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Learning Meaningful Representations of Life (LMRL)
Elizabeth Wood · Adji Bousso Dieng · Aleksandrina Goeva · Anshul Kundaje · Barbara Engelhardt · Chang Liu · David Van Valen · Debora Marks · Edward Boyden · Eli N Weinstein · Lorin Crawford · Mor Nitzan · Romain Lopez · Tamara Broderick · Ray Jones · Wouter Boomsma · Yixin Wang

Tue Dec 14 05:59 AM -- 02:00 PM (PST) @ None
Event URL: https://lmrl.org »

One of the greatest challenges facing biologists and the statisticians that work with them is the goal of representation learning to discover and define appropriate representation of data in order to perform complex, multi-scale machine learning tasks. This workshop is designed to bring together trainee and expert machine learning scientists with those in the very forefront of biological research for this purpose. Our full-day workshop will advance the joint project of the CS and biology communities with the goal of "Learning Meaningful Representations of Life" (LMRL), emphasizing interpretable representation learning of structure and principle.

We will organize around the theme "From Genomes to Phenotype, and Back Again": an extension of a long-standing effort in the biological sciences to assign biochemical and cellular functions to the millions of as-yet uncharacterized gene products discovered by genome sequencing. ML methods to predict phenotype from genotype are rapidly advancing and starting to achieve widespread success. At the same time, large scale gene synthesis and genome editing technologies have rapidly matured, and become the foundation for new scientific insight as well as biomedical and industrial advances. ML-based methods have the potential to accelerate and extend these technologies' application, by providing tools for solving the key problem of going "back again," from a desired phenotype to the genotype necessary to achieve that desired set of observable characteristics. We will focus on this foundational design problem and its application to areas ranging from protein engineering to phylogeny, immunology, vaccine design and next generation therapies.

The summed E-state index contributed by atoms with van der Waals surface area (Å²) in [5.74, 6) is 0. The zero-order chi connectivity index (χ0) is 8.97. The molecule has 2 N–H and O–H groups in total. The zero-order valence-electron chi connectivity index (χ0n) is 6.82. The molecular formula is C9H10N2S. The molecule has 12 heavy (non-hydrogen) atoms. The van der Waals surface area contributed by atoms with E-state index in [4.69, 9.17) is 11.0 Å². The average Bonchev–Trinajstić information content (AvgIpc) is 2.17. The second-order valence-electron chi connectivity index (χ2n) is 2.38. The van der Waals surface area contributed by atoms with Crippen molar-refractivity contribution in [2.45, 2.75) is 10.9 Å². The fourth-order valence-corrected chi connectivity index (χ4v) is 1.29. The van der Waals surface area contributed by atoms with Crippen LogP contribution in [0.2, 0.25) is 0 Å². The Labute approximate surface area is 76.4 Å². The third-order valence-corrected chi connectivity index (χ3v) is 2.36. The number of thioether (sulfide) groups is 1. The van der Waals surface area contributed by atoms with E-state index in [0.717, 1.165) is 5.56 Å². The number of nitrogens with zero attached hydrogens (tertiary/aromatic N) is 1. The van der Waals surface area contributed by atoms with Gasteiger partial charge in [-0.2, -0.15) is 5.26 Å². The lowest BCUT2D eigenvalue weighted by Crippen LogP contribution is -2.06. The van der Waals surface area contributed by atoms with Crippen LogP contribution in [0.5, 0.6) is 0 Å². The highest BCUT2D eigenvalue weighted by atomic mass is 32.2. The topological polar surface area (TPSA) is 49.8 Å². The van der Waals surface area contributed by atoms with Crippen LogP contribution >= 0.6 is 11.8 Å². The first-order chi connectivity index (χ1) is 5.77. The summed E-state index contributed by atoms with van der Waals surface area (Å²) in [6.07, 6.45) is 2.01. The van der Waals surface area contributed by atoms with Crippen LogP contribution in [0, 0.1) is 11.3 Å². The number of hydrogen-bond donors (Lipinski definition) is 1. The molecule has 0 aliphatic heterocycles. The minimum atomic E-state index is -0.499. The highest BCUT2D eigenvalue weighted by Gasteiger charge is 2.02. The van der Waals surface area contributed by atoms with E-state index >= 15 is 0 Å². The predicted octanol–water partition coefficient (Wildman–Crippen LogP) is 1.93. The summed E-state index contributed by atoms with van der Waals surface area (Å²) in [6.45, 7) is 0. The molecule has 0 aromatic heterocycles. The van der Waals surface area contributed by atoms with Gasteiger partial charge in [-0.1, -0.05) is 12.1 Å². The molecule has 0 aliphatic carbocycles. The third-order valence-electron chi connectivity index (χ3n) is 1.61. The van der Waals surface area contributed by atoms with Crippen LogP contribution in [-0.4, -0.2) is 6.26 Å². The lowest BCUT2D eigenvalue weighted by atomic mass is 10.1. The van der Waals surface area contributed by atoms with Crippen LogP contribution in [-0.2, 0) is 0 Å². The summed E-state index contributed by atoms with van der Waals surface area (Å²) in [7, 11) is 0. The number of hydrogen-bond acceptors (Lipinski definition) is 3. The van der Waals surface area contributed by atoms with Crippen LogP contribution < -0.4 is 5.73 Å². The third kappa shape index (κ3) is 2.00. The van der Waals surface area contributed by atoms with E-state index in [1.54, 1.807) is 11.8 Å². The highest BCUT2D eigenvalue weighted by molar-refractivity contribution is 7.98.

Generative modeling, semi-supervised learning, optimal experimental design, Bayesian optimization, & many other areas of machine learning have the potential to address the phenotype-to-genotype problem, and we propose to bring together experts in these fields as well as many others.

LMRL will take place on Dec 13, 2021.

Tue 5:59 a.m. - 6:00 a.m.
All LMRL Events are being held online in Gather.Town (click any link below)  link »
Tue 6:00 a.m. - 7:00 a.m.
Poster Session  link »
Tue 7:00 a.m. - 7:10 a.m.
Opening remarks  link »
Tue 7:10 a.m. - 7:35 a.m.
Panel I (Panel)  link »
Tue 7:35 a.m. - 9:00 a.m.
Talks I (Talks)  link »
Tue 9:05 a.m. - 10:00 a.m.
Talks II (Talks)  link »
Tue 10:05 a.m. - 11:00 a.m.
Talks III (Talks)  link »
Tue 11:05 a.m. - 12:00 p.m.
Panel II (Panel)  link »
Tue 12:05 p.m. - 12:55 p.m.
Talks IV (Talks)  link »
Tue 12:55 p.m. - 1:00 p.m.
Closing remarks  link »
Tue 1:00 p.m. - 2:00 p.m.
Poster Session  link »

Author Information

Elizabeth Wood (Broad Institute)

Elizabeth Wood co-founded and co-runs JURA Bio, Inc., an early-stage therapeutics start up focusing on developing and delivering cell-based therapies for the treatment of autoimmune and immune-related neurodegenerative disease. Before founding JURA, Wood was a post-doc in the lab of Adam Cohen at Harvard, after completing her PhD studies with Angela Belcher and Markus Buehler at MIT, and Claus Helix-Neilsen at The Technical University of Denmark. She has also worked at the University of Copenhagen’s Biocenter with Kresten Lindorff-Larsen, integrating computational methods with experimental studies to understand how the ability of proteins to change their shape help modulate their function. Elizabeth Wood is a visiting scientist at the Broad Institute, where she serves on the steering committee of the Machine Inference Algorithm’s Initiative.

Adji Dieng (Columbia University)
Aleks Goeva (Broad Institute)
Anshul Kundaje (Stanford University)
Barbara Engelhardt (Princeton University)
Chang Liu (UC Irvine)

Professor Liu’s research is in the fields of synthetic biology, chemical biology, and directed evolution. He is particularly interested in engineering specialized genetic systems for rapid mutation and evolution of genes in vivo. These systems can then be widely applied for the engineering, discovery, and understanding of biological function.

David Van Valen (Caltech)
Debora Marks (Harvard University)